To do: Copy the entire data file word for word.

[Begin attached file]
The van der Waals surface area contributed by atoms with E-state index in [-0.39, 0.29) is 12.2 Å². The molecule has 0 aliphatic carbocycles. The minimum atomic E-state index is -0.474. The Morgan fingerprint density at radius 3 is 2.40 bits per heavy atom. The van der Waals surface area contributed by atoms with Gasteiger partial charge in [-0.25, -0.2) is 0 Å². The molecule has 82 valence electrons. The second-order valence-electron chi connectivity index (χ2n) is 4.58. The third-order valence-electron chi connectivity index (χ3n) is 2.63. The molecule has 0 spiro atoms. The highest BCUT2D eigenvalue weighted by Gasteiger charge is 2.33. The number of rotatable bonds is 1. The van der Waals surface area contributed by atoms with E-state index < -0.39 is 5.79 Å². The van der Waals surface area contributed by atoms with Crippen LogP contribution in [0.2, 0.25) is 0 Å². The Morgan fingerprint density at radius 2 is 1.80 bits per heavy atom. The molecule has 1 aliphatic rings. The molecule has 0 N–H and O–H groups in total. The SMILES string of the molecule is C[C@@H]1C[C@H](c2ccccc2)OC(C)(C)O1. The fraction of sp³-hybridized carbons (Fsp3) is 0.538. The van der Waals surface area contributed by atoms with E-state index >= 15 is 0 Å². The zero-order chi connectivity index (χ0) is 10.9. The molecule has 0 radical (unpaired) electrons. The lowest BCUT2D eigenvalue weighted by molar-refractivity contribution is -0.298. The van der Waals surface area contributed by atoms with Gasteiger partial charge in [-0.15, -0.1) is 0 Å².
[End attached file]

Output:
The van der Waals surface area contributed by atoms with E-state index in [-0.39, 0.29) is 12.2 Å². The molecule has 0 aliphatic carbocycles. The minimum atomic E-state index is -0.474. The Morgan fingerprint density at radius 3 is 2.40 bits per heavy atom. The van der Waals surface area contributed by atoms with Gasteiger partial charge in [-0.25, -0.2) is 0 Å². The molecule has 82 valence electrons. The second-order valence-electron chi connectivity index (χ2n) is 4.58. The third-order valence-electron chi connectivity index (χ3n) is 2.63. The molecule has 0 spiro atoms. The highest BCUT2D eigenvalue weighted by Gasteiger charge is 2.33. The number of rotatable bonds is 1. The van der Waals surface area contributed by atoms with E-state index < -0.39 is 5.79 Å². The van der Waals surface area contributed by atoms with Crippen LogP contribution in [0.2, 0.25) is 0 Å². The Morgan fingerprint density at radius 2 is 1.80 bits per heavy atom. The molecule has 1 aliphatic rings. The molecule has 0 N–H and O–H groups in total. The SMILES string of the molecule is C[C@@H]1C[C@H](c2ccccc2)OC(C)(C)O1. The fraction of sp³-hybridized carbons (Fsp3) is 0.538. The van der Waals surface area contributed by atoms with E-state index >= 15 is 0 Å². The zero-order chi connectivity index (χ0) is 10.9. The molecule has 0 radical (unpaired) electrons. The lowest BCUT2D eigenvalue weighted by molar-refractivity contribution is -0.298. The van der Waals surface area contributed by atoms with Gasteiger partial charge in [-0.15, -0.1) is 0 Å².